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ROYAL CROWN INTERNATIONALE. vs.

NLRC
G.R No. 78085 Oct.16,1989
Petitioner: Royal Crown International
Respondent: National Labor Relations Commission and Virgilio P. Nacionales
Ponente: Cortes,J.
FACTS:
In 1983, Royal Crown International, a private employment agency, recruited and
deployed Virgilio P. Nacionales for employment with ZAMEL as an architectural
draftsman in Saudi Arabia. On February 13,1984, ZAMEL terminated the employment of
private respondent on the ground that his performance was below at par. For the next
three successive days, the private respondent was detained at his quarters and was not
allowed to report to work until his exit papers were ready. On February 16, 1984, he was
made to board a plane bound for the Philippines.
Private respondent filed a complaint for illegal termination against petitioner and
ZAMEL with POEA, docketed as POEA Case no. (L) 84- 04-40.
Petitioner filed a motion for reconsideration but the NLRC denied it for lack of
merit. Hence petitioner filed a petition for review.
ISSUES:
1. Whether or not petitioner as a private employment agency may be held jointly
and severally liable with the foreign-based employer for any claim which may arise in
connection with the implementation of the employment contracts of the employees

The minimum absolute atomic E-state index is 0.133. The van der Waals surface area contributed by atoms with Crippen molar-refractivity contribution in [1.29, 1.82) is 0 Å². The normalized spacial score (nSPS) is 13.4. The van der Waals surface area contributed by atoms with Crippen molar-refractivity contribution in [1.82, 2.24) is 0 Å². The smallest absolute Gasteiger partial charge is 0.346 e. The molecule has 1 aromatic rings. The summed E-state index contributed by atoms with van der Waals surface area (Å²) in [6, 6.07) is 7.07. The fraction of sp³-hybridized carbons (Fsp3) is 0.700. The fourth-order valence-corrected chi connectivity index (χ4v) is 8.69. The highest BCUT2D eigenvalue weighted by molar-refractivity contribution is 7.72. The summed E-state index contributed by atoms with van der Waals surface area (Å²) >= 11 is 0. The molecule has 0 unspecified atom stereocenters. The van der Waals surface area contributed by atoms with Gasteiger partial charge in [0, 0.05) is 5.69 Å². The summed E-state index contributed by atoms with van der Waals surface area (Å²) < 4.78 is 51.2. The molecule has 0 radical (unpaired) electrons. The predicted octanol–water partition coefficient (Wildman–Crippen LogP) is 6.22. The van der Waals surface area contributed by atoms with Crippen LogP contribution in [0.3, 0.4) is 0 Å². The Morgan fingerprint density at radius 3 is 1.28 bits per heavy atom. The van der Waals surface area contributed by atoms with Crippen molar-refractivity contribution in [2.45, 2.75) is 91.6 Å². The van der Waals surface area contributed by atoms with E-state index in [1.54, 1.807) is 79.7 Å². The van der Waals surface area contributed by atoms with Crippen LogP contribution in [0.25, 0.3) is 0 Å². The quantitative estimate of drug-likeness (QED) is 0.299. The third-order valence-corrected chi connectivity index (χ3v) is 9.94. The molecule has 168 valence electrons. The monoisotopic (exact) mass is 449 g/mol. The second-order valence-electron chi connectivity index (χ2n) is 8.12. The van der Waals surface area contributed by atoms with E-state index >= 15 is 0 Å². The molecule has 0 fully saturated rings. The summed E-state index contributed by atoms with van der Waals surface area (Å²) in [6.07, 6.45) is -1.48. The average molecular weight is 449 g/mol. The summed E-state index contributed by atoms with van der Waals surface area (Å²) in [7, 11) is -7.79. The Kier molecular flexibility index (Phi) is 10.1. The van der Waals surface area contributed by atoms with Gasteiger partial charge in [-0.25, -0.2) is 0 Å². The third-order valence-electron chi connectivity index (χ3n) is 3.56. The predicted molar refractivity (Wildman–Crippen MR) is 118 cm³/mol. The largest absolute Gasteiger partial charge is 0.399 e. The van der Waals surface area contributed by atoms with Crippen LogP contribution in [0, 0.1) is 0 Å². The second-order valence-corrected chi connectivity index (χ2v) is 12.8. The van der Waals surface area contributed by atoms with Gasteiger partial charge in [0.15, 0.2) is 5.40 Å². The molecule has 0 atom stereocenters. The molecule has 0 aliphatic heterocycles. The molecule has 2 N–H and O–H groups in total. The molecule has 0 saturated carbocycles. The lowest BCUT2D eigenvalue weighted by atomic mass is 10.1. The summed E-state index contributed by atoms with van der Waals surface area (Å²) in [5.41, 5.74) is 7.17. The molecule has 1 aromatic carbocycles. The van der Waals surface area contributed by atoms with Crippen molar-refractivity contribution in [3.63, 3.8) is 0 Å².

recruited and deployed abroad.
2. Whether or not sufficient evidence was presented by petitioner to establish the
termination of private respondents employment for justified valid cause.
HELD:
1. Yes, for petitioner voluntarily assumed solidarity liability under various
contractual undertakings it submitted to the Bureau of Employment services. Under
Sec.2 (e) Rule V Book 1, Rules to Implement the Labor Code (1976), the requirement to
operate a private employment agency for overseas recruitment and placement is to
submit a document whereby it assumed all responsibilities for the proper use of its
license and the implementation of the contracts of employment with the workers it
recruited and deployed for overseas employment. And also it is required to file with the
Bureau a formal appointment or agency contract executed by foreign-based employer in
its favor to recruit and hire personnel for the former, which contained a provision
empowering it to sue and be sued jointly and solidarity with foreign principle for any of
the violations of the recruitment and the contracts of employment. This is under Sec. 10
(a)(2), Rule V Book 1, Rules to Implement the Labor Code (1976). It was required as
well to post such cash and surety bonds as determined by the Secretary of Labor to
gurantee compliance with prescribed recruitment procedure, rules and regulations and
terms and conditions of employment as appropriate [Section 1 of Pres. Dec. 1412
(1978) amending Article 31 of the Labor Code].

It cannot be denied that the petitioner is an agent of ZAMEL, one of the


documents presented by the petitioner contains an admission that it is the
representative and agent of ZAMEL.
2. No, the NLRC upheld the POEA finding that the petitioners evidence was
insufficient to prove termination of employment for just and valid cause. When
termination cases involve a Filipino worker recruited and deployed for overseas
employment, the burden naturally devolves upon both the foreign base employer and
the employment agency or recruitment entity which recruited the workers for the latter is
not the only agent of the former, but is also solidarity liable with its foreign principal for
any claims or liabilities arising from the dismissal of the worker. (Art.277 of the Labor
Code).